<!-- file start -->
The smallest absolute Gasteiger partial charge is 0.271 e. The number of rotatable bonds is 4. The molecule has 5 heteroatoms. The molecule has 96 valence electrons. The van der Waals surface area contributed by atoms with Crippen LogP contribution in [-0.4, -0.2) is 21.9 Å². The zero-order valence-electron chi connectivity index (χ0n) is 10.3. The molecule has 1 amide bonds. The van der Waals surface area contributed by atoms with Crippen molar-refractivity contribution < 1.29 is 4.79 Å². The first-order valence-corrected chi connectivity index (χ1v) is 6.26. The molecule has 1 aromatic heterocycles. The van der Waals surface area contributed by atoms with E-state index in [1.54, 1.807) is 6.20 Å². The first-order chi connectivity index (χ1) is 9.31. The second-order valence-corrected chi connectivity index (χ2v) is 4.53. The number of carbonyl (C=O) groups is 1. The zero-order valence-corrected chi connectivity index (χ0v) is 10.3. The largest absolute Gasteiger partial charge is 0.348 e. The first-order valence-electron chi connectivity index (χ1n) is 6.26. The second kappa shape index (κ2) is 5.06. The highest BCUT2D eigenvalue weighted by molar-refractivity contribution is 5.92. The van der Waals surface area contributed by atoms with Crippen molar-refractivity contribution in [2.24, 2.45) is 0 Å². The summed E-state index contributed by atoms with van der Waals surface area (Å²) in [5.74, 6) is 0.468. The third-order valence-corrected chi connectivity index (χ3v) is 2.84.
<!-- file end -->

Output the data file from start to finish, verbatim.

The smallest absolute Gasteiger partial charge is 0.271 e. The number of rotatable bonds is 4. The molecule has 5 heteroatoms. The molecule has 96 valence electrons. The van der Waals surface area contributed by atoms with Crippen LogP contribution in [-0.4, -0.2) is 21.9 Å². The zero-order valence-electron chi connectivity index (χ0n) is 10.3. The molecule has 1 amide bonds. The van der Waals surface area contributed by atoms with Crippen molar-refractivity contribution < 1.29 is 4.79 Å². The first-order valence-corrected chi connectivity index (χ1v) is 6.26. The molecule has 1 aromatic heterocycles. The van der Waals surface area contributed by atoms with E-state index in [1.54, 1.807) is 6.20 Å². The first-order chi connectivity index (χ1) is 9.31. The second-order valence-corrected chi connectivity index (χ2v) is 4.53. The number of carbonyl (C=O) groups is 1. The zero-order valence-corrected chi connectivity index (χ0v) is 10.3. The largest absolute Gasteiger partial charge is 0.348 e. The first-order valence-electron chi connectivity index (χ1n) is 6.26. The second kappa shape index (κ2) is 5.06. The highest BCUT2D eigenvalue weighted by molar-refractivity contribution is 5.92. The van der Waals surface area contributed by atoms with Crippen molar-refractivity contribution in [2.24, 2.45) is 0 Å². The summed E-state index contributed by atoms with van der Waals surface area (Å²) in [5.74, 6) is 0.468. The third-order valence-corrected chi connectivity index (χ3v) is 2.84.